According to the Hearing Officer, any alleged difference over the prior art must have some practical impact on the functionality of the claimed invention in order for the claimed invention to possess an innovative step. Any insignificant variation from the prior art will not render the invention claimed as having an innovative step.


In the present case, the opponents also suggested that the parameters in the claims were just arbitrary values and not sufficient to amount to an innovative step. The Hearing Officer held this to be akin to what Bennett J described as “parameteritus” in Williams Advance Materials v Target Technology7. The Hearing Officer was not persuaded by the submission because the arbitrary parameters were, in his view, the whole point of the invention and, again, the lack of any evidence to show that the features had no material effect, meant there was no option but to dismiss this allegation and hold that the claimed invention had the requisite level of ‘innovative step’.


These cases serve to underline the imperative on the opponent, when challenging the ‘innovative step’ of a claimed invention, to clearly demonstrate that the claimed differences from the prior art do not have a practical impact on the functionality of the invention, as it is not for the applicant to show that they (the differences) do provide an innovative step.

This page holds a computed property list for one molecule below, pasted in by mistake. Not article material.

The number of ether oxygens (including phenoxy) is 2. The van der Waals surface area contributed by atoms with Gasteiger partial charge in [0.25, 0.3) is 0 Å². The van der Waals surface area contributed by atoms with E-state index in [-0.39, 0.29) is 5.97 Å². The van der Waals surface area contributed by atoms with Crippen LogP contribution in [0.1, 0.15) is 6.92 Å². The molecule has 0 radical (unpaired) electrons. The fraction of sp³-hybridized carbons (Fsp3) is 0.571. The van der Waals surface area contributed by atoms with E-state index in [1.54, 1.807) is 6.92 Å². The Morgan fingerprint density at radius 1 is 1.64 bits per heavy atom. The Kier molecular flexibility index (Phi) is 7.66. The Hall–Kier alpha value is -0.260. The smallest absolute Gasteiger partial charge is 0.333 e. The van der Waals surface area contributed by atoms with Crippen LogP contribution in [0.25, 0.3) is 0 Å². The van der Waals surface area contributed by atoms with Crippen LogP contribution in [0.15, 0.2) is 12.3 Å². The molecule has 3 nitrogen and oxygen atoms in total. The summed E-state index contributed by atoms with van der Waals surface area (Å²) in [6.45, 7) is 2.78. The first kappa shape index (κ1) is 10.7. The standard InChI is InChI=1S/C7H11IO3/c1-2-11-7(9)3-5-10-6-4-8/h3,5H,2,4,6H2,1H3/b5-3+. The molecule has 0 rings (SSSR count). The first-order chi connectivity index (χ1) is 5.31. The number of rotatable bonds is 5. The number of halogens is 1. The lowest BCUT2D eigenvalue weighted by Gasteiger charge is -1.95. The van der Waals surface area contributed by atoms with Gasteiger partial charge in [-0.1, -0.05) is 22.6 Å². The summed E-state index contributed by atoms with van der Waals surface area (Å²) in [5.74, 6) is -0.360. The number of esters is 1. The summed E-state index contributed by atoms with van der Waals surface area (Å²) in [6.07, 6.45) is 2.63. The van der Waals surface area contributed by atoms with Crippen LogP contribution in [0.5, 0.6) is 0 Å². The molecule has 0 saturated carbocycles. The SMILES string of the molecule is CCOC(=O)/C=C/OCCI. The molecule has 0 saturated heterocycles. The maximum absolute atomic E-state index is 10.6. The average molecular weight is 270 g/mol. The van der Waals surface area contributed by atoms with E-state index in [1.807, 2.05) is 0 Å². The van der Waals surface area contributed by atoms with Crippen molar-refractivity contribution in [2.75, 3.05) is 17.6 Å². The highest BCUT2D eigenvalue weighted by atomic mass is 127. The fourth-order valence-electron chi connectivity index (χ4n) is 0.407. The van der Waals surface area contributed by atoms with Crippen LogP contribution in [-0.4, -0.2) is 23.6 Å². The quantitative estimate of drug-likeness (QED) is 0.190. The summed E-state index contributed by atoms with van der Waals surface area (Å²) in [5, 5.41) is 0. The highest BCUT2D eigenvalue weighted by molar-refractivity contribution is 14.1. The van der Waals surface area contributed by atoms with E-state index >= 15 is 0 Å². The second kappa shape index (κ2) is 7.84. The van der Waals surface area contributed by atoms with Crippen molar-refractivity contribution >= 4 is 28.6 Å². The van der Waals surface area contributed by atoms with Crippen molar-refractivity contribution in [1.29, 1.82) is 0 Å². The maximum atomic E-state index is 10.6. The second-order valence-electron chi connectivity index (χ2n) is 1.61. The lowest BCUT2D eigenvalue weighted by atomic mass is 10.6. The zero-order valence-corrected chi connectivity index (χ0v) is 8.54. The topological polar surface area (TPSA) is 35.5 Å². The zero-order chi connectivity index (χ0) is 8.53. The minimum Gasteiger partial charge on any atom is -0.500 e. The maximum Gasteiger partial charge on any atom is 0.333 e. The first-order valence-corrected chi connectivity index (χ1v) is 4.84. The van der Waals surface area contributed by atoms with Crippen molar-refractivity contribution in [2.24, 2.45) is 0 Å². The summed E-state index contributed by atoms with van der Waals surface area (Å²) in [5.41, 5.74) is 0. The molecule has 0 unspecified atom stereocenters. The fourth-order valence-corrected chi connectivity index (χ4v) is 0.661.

1. Amcor Packaging (Australia) Pty Ltd v Barokes Pty Ltd [2005] APO 56 (12 December 2005).
2. F. Hoffman-La Roche AG v New England Biolabs Inc. [2000] FCA 283.
3. Griffin v Isaacs [1942] AOJP 739 at 740.
4. The Smith Family, MCK Pacific Pty Ltd and Foss Manufacturing Company v I.N.C. Corporation Pty Ltd [2006] APO 3 (24 February 2006).
5. Revised Explanatory Memorandum for Patents Amendment (Innovation Patents) Bill 2000.
6. Patent Examiner’s Manual of Practice and Procedure, Volume 2.
7. Williams Advance Materials v Target Technology [2004] 63 IPR 645.